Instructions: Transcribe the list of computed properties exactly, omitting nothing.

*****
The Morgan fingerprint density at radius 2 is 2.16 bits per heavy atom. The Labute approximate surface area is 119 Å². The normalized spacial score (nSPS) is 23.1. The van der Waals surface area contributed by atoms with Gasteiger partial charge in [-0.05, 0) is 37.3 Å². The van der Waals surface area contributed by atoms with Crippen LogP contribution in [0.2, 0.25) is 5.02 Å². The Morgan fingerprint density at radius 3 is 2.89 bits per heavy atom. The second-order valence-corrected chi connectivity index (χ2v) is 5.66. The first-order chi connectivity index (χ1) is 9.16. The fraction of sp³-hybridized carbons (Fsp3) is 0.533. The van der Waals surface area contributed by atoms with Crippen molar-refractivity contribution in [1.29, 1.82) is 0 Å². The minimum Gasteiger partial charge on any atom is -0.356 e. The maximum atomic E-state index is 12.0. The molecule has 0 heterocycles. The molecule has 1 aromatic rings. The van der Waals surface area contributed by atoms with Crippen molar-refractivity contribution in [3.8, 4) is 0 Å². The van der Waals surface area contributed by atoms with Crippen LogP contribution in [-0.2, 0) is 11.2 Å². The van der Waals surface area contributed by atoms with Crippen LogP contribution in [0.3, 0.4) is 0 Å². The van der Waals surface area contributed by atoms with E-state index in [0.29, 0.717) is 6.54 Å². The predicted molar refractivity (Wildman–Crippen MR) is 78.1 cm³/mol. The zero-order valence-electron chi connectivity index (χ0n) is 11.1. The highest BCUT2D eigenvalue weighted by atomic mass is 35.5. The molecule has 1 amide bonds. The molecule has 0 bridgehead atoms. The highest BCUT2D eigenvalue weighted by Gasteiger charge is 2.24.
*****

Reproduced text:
The Morgan fingerprint density at radius 2 is 2.16 bits per heavy atom. The Labute approximate surface area is 119 Å². The normalized spacial score (nSPS) is 23.1. The van der Waals surface area contributed by atoms with Gasteiger partial charge in [-0.05, 0) is 37.3 Å². The van der Waals surface area contributed by atoms with Crippen LogP contribution in [0.2, 0.25) is 5.02 Å². The Morgan fingerprint density at radius 3 is 2.89 bits per heavy atom. The second-order valence-corrected chi connectivity index (χ2v) is 5.66. The first-order chi connectivity index (χ1) is 9.16. The fraction of sp³-hybridized carbons (Fsp3) is 0.533. The van der Waals surface area contributed by atoms with Crippen molar-refractivity contribution in [1.29, 1.82) is 0 Å². The minimum Gasteiger partial charge on any atom is -0.356 e. The maximum atomic E-state index is 12.0. The molecule has 0 heterocycles. The molecule has 1 aromatic rings. The van der Waals surface area contributed by atoms with Crippen molar-refractivity contribution in [3.8, 4) is 0 Å². The van der Waals surface area contributed by atoms with Crippen LogP contribution in [-0.2, 0) is 11.2 Å². The van der Waals surface area contributed by atoms with Crippen LogP contribution in [0.3, 0.4) is 0 Å². The van der Waals surface area contributed by atoms with E-state index in [0.29, 0.717) is 6.54 Å². The predicted molar refractivity (Wildman–Crippen MR) is 78.1 cm³/mol. The zero-order valence-electron chi connectivity index (χ0n) is 11.1. The highest BCUT2D eigenvalue weighted by atomic mass is 35.5. The molecule has 1 amide bonds. The molecule has 0 bridgehead atoms. The highest BCUT2D eigenvalue weighted by Gasteiger charge is 2.24.